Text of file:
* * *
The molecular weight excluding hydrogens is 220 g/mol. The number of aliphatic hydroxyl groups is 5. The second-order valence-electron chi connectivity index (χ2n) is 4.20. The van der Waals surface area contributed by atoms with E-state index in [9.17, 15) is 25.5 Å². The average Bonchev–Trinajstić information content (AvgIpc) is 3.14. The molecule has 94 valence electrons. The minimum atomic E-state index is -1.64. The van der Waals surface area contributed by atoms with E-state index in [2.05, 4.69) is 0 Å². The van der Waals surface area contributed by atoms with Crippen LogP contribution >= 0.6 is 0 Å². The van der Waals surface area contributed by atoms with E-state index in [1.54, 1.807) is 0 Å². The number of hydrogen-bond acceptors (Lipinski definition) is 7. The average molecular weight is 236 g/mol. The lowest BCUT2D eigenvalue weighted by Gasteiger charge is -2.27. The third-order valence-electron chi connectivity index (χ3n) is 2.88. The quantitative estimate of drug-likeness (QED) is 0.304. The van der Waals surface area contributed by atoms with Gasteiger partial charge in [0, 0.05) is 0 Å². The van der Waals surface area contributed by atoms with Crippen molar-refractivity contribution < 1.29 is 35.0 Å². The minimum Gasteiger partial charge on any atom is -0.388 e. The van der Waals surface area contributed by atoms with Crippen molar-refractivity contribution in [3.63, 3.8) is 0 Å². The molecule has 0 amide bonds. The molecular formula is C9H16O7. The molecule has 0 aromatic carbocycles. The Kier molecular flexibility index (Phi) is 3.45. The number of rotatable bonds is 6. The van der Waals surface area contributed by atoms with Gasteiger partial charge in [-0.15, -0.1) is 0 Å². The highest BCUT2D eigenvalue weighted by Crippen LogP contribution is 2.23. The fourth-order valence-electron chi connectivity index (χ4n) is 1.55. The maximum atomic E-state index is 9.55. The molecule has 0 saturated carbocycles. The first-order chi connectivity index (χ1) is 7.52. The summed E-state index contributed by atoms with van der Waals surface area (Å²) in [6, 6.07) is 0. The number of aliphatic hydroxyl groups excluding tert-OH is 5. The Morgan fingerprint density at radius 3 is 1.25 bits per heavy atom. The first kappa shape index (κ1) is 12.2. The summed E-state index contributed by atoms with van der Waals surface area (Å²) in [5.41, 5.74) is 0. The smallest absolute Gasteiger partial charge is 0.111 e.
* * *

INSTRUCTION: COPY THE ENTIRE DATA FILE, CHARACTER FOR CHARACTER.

The molecular weight excluding hydrogens is 220 g/mol. The number of aliphatic hydroxyl groups is 5. The second-order valence-electron chi connectivity index (χ2n) is 4.20. The van der Waals surface area contributed by atoms with E-state index in [9.17, 15) is 25.5 Å². The average Bonchev–Trinajstić information content (AvgIpc) is 3.14. The molecule has 94 valence electrons. The minimum atomic E-state index is -1.64. The van der Waals surface area contributed by atoms with E-state index in [2.05, 4.69) is 0 Å². The van der Waals surface area contributed by atoms with Crippen LogP contribution >= 0.6 is 0 Å². The van der Waals surface area contributed by atoms with E-state index in [1.54, 1.807) is 0 Å². The number of hydrogen-bond acceptors (Lipinski definition) is 7. The average molecular weight is 236 g/mol. The lowest BCUT2D eigenvalue weighted by Gasteiger charge is -2.27. The third-order valence-electron chi connectivity index (χ3n) is 2.88. The quantitative estimate of drug-likeness (QED) is 0.304. The van der Waals surface area contributed by atoms with Gasteiger partial charge in [0, 0.05) is 0 Å². The van der Waals surface area contributed by atoms with Crippen molar-refractivity contribution < 1.29 is 35.0 Å². The minimum Gasteiger partial charge on any atom is -0.388 e. The van der Waals surface area contributed by atoms with Crippen molar-refractivity contribution in [3.63, 3.8) is 0 Å². The molecule has 0 amide bonds. The molecular formula is C9H16O7. The molecule has 0 aromatic carbocycles. The Kier molecular flexibility index (Phi) is 3.45. The number of rotatable bonds is 6. The van der Waals surface area contributed by atoms with Gasteiger partial charge in [-0.15, -0.1) is 0 Å². The highest BCUT2D eigenvalue weighted by Crippen LogP contribution is 2.23. The fourth-order valence-electron chi connectivity index (χ4n) is 1.55. The maximum atomic E-state index is 9.55. The molecule has 0 saturated carbocycles. The first-order chi connectivity index (χ1) is 7.52. The summed E-state index contributed by atoms with van der Waals surface area (Å²) in [6, 6.07) is 0. The number of aliphatic hydroxyl groups excluding tert-OH is 5. The Morgan fingerprint density at radius 3 is 1.25 bits per heavy atom. The first kappa shape index (κ1) is 12.2. The summed E-state index contributed by atoms with van der Waals surface area (Å²) in [5.41, 5.74) is 0. The smallest absolute Gasteiger partial charge is 0.111 e.